April 22, 2015

“Soon, America will be too fat to fight.” The CNN headline makes for what is potentially a scary situation, but it does bring to light the problem of escalating obesity in the States.

We’re not too far behind.

Amongst the applicants for serving in the US Armed Forces, 10% fail due to obesity. And no, the military is not discriminating on the basis of size. These people are not physically fit enough to go through the rigours of basic training.

With the incidence of obesity on the rise, Maj. Gen. Allen Batschelet, of the US Army Recruiting Command, says that by 2020, only 2 in 10 applicants would qualify to join the Army. This obviously has the potential to leave US security in a somewhat tenuous position.

Obesity’s impact is usually viewed as an individual’s problem. This report makes us consider the wider impact, not just on the community in terms of increased health costs, but on national security.

Sure, CNN’s headline was sensationalist. That’s the role of a headline: to draw our attention to an article. Reading this article is interesting in that it reports on the changing role of Army recruiters. By necessity, they have been forced to become more nurturing and supportive of candidates. Maj. Gen. Batschelet says that recruiters are now also playing the role of fitness coaches, who help candidates with their eating and exercise in order to prepare them meet the criteria for recruitment.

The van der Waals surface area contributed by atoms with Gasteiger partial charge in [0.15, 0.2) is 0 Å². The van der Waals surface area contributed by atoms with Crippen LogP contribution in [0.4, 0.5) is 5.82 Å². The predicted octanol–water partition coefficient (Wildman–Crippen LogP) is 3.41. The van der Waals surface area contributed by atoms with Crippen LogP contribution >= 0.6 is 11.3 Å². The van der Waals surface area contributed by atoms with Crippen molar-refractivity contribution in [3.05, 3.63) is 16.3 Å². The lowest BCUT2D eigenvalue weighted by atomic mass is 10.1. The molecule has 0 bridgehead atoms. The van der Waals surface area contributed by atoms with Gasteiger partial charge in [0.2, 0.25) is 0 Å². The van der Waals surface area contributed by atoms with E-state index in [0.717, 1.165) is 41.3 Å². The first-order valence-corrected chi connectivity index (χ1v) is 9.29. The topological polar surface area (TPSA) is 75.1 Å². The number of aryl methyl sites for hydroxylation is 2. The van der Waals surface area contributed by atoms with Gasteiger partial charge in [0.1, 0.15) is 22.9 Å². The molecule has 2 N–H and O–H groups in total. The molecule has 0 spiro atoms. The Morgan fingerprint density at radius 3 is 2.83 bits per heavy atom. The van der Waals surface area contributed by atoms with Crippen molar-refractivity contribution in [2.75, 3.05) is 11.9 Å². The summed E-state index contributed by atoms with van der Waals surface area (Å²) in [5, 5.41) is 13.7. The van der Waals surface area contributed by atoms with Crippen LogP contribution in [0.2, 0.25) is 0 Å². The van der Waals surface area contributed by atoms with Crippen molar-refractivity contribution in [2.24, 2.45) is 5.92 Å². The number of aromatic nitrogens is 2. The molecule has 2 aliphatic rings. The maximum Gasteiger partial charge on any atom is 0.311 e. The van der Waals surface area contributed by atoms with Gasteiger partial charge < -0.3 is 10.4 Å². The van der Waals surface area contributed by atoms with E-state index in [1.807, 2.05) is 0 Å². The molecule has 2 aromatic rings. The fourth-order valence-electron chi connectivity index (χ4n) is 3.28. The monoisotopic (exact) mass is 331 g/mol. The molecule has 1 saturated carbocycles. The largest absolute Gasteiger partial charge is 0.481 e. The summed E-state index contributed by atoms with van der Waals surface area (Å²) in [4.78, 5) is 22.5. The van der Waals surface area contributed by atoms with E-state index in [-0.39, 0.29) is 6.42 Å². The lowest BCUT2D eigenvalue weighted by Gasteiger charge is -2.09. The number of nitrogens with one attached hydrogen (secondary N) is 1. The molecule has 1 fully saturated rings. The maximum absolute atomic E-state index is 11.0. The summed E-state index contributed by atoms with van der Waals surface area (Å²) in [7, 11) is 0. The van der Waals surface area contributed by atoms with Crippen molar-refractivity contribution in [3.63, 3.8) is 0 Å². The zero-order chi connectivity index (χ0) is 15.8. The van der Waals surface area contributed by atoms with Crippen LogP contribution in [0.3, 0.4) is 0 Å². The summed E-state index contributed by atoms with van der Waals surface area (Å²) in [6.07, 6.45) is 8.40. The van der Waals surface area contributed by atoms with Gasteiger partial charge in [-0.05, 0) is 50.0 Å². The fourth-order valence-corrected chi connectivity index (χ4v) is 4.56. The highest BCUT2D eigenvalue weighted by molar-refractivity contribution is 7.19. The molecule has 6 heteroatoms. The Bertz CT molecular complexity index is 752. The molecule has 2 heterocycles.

The author of the CNN article questions why the problem has become so great. With all the warnings to the contrary, Americans “continue to eat too much and exercise too little”, and she suspects that the real problem is that they just don’t care. They have become comfortable with their increased size.

Whether or not this judgement is true, many people are definitely not comfortable with their increased size. For some this is an issue of physical discomfort, for others it’s vanity, and still others have significant health problems associated with their extra weight.

Labels and accusations do not help in getting people to make lifestyle change that can lead to physical change. A supportive and nurturing environment is far more conducive. Mistakes, of course, will be made in the early stages of change, and for many they continue regularly throughout. A positive environment of encouragement and understanding is often what’s needed.

This is where US Army recruiters appear to be doing the right thing. It’s a government department leading the way with positive health and lifestyle change. It may now be opportune for other government departments to follow suit, both in the USA and here.